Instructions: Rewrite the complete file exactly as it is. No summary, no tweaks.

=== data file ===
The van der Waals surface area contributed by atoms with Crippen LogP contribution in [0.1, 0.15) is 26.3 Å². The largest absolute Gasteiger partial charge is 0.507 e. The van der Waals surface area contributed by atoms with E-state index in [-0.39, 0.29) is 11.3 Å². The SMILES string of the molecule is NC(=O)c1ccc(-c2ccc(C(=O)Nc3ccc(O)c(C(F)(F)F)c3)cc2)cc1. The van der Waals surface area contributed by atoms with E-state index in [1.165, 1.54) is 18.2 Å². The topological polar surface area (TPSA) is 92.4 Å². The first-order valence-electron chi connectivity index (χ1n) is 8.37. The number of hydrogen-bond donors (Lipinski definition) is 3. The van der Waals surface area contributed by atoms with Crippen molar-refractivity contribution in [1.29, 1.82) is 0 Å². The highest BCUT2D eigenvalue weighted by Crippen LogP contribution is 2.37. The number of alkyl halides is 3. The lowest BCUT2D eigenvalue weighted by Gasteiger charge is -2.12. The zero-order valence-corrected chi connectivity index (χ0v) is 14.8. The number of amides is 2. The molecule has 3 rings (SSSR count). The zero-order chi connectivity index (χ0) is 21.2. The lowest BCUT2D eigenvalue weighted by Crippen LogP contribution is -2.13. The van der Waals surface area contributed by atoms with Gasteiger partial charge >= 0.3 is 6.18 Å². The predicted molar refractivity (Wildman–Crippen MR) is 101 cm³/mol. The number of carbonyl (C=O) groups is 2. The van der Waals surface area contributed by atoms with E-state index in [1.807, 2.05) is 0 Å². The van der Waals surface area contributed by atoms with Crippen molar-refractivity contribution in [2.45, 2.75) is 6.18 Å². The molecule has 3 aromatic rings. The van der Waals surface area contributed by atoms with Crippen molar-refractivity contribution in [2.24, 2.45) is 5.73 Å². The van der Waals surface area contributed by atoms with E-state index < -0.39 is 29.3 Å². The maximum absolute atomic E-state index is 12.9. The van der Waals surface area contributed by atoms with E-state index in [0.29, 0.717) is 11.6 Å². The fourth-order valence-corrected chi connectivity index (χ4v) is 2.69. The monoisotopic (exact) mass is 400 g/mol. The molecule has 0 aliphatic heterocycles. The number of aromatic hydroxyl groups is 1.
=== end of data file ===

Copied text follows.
The van der Waals surface area contributed by atoms with Crippen LogP contribution in [0.1, 0.15) is 26.3 Å². The largest absolute Gasteiger partial charge is 0.507 e. The van der Waals surface area contributed by atoms with E-state index in [-0.39, 0.29) is 11.3 Å². The SMILES string of the molecule is NC(=O)c1ccc(-c2ccc(C(=O)Nc3ccc(O)c(C(F)(F)F)c3)cc2)cc1. The van der Waals surface area contributed by atoms with E-state index in [1.165, 1.54) is 18.2 Å². The topological polar surface area (TPSA) is 92.4 Å². The first-order valence-electron chi connectivity index (χ1n) is 8.37. The number of hydrogen-bond donors (Lipinski definition) is 3. The van der Waals surface area contributed by atoms with Crippen molar-refractivity contribution in [1.29, 1.82) is 0 Å². The highest BCUT2D eigenvalue weighted by Crippen LogP contribution is 2.37. The number of alkyl halides is 3. The lowest BCUT2D eigenvalue weighted by Gasteiger charge is -2.12. The zero-order valence-corrected chi connectivity index (χ0v) is 14.8. The number of amides is 2. The molecule has 3 rings (SSSR count). The zero-order chi connectivity index (χ0) is 21.2. The lowest BCUT2D eigenvalue weighted by Crippen LogP contribution is -2.13. The van der Waals surface area contributed by atoms with Gasteiger partial charge >= 0.3 is 6.18 Å². The predicted molar refractivity (Wildman–Crippen MR) is 101 cm³/mol. The number of carbonyl (C=O) groups is 2. The van der Waals surface area contributed by atoms with E-state index in [1.807, 2.05) is 0 Å². The van der Waals surface area contributed by atoms with Crippen molar-refractivity contribution in [2.45, 2.75) is 6.18 Å². The molecule has 3 aromatic rings. The van der Waals surface area contributed by atoms with Crippen molar-refractivity contribution in [2.24, 2.45) is 5.73 Å². The van der Waals surface area contributed by atoms with E-state index < -0.39 is 29.3 Å². The maximum absolute atomic E-state index is 12.9. The van der Waals surface area contributed by atoms with E-state index in [0.29, 0.717) is 11.6 Å². The fourth-order valence-corrected chi connectivity index (χ4v) is 2.69. The monoisotopic (exact) mass is 400 g/mol. The molecule has 0 aliphatic heterocycles. The number of aromatic hydroxyl groups is 1.